Forgiveness and justice are two gospel threads, though, in many theologies, one often short-shrifts the other. Either grace is emphasized to the exclusion of justice, or justice, in the form of care for the marginalized, is stressed while grace remains opaque. In Forgiveness and Justice: A Christian Approach, Dr. Bryan Maier holds up the importance of both, explicating the power of forgiveness and God’s heart for justice, in a pastoral and counseling context.
Maier has a doctorate in psychology from Wheaton College and is associate professor of counseling and psychology at Biblical Theological Seminary. He approaches the topics of forgiveness and justice as a professor, a counselor, and a pastor who has walked with people through difficult things.
From the outset, it should be noted that this treatment on forgiveness is limited by a focus on interpersonal forgiveness, and not corporate forgiveness (13). So while Maier does envision justice, he is not so much talking about social justice, i.e., a response to systemic issues and institutional dynamics that impact communities, but individual and personal injustices (e.g. abuse, adultery, etc.). However, he does speak realistically about the nature of sin and the way individual people are affected by evil. He validates the experience of victims and warns us against easy forgiveness.
After reviewing contemporary clinical models which describe forgiveness (chapter 1), Maier sharpens our understanding by offering 3 boundaries around the construct of forgiveness and 4 contours of a Christian approach to forgiveness. He asserts forgiveness is a response to a moral violation (i.e. no moral wrong, no need for forgiveness), that forgiveness is not simply a cognitive reframe (choosing to see reality differently) or empathy for the offender (33-40). Maier asserts instead that forgiveness, in the Christain sense: (1) is derived from divine forgiveness—Christ and his cross, (2) does not have personal healing as its primary goal, (3) is other-centered, focused on the offender, and (4) is active, not passive (41-43).
These four characteristics describe much of what follows in the rest of the book. Unlike a lot of contemporary forgiveness literature, Maier doesn’t think forgiveness is about making the victim feel better about themselves by letting go of the hurt. Instead, forgiveness is about the offender recognizing their error and repenting. Thus, forgiveness is not something to offer flippantly, or the appropriate response if the offender is unrepentant. Resentment and anger may actually be our appropriate response in the face of ongoing sin. Maier writes:
Interpersonal sin is an assault on justice and the God of justice. Feelings of resentment or legitmate anger are both a logical and appropraite response to injustice. Resentment is logical if it is defined as merely an emotional reaction to what has already been recognized cognitively—that is, that an offense has been committed and the offender is not repentant. Resentment defined this way is also appropriate because God Himself reacts to sin with such strong affectively laden legative feelings. (53)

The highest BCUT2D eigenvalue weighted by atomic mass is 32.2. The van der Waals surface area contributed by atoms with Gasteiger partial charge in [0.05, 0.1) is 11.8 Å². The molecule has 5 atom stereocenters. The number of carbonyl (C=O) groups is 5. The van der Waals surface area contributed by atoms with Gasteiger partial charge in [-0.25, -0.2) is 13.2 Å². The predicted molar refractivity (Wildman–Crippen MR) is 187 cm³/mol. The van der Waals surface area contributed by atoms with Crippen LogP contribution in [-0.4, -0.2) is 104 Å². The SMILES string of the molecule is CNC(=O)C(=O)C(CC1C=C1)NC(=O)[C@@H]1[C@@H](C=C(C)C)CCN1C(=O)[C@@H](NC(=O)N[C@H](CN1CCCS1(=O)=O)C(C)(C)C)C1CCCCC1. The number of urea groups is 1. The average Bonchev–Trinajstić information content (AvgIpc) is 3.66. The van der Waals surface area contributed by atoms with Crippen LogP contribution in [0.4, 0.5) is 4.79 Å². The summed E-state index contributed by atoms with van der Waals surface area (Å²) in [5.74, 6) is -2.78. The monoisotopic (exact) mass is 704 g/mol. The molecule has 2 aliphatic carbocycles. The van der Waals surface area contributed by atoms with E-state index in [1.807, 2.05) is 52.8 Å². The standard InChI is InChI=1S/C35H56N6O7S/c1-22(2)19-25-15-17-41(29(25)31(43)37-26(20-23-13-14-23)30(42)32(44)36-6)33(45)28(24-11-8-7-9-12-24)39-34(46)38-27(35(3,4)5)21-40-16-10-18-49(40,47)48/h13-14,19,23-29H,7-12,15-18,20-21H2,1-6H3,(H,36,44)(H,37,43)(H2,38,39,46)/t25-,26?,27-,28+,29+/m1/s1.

We forgive because God forgave us, and God’s forgiveness should typify our behavior (cf. Ephesians 4:32, Colossians 3:12); Nevertheless, just as God’s forgiveness of us requires our repentance, so our forgiveness of others ought to require their turning from their sin (64). God keeps score (chapter 5). So while Christians ought to always be ready to forgive, forgiveness is not the Christian response to ongoing injustice. Anger with the state of things is, just as creation groans toward redemption (Romans 8:22-23).
Several biblical resources are helpful in this regard. Maier commends Romans 12:9-21, which brackets out vengeance as a Christian response. God himself will repay the evil done to us (80). He also recommends praying imprecatory Psalms (those Psalms where the enemies of God’s people suffer for the evil they’ve wrought), as comfort and assurance that justice will be done (96). He also describes a counseling session where his patient drew comfort from the book of Revelation, because of its assurance that in the end, someone pays (82).
Maier goes on to describe the reality and benefits of forgiveness and to describe the benefits of forgiveness and justice and counseling.
What I found most beneficial about was how Maier confronts cheap forgiveness. I have personally been taught, and have taught others, to define forgiveness therapeutically and subjectively. I’ve thought of forgiveness as not letting the wrong done to me poison my soul. In Maier’s model, forgiveness is about setting the relationship right. This can only be done if the offender is repentant and trust is rebuilt. This deals objectively with the world of relationships.
I also appreciated the validation of anger, not just as an appropriate response but as a motivating factor in our work against injustice. I do not know an activist who isn’t angry, and I’m glad for it. Anger and resentment at injustice are meant to move us to action, to set the world to rights. Maier names these as important and legitimate responses in a world where all creation groans toward redemption (Romans 8:22-23). In fact, I think this book may have changed my thinking a little bit about what forgiveness means, when to offer it and when to hold out.
In terms of a ministry aid, I think Maier offers some sound advice for pastors and counselors, in walking people through the process of forgiveness. He uses the Bible judiciously, holding up the ideal of forgiveness without slighting victims of profound evil. By pointing to repentance as the normative standard for forgiveness, Maier doesn’t make light of sin, while still holding out the possibility of reconciliation and redemption. I give this book four stars. ★★★★
Notice of Material Connection: I received a copy of this book from Kregel Academic and Ministry in exchange for my honest review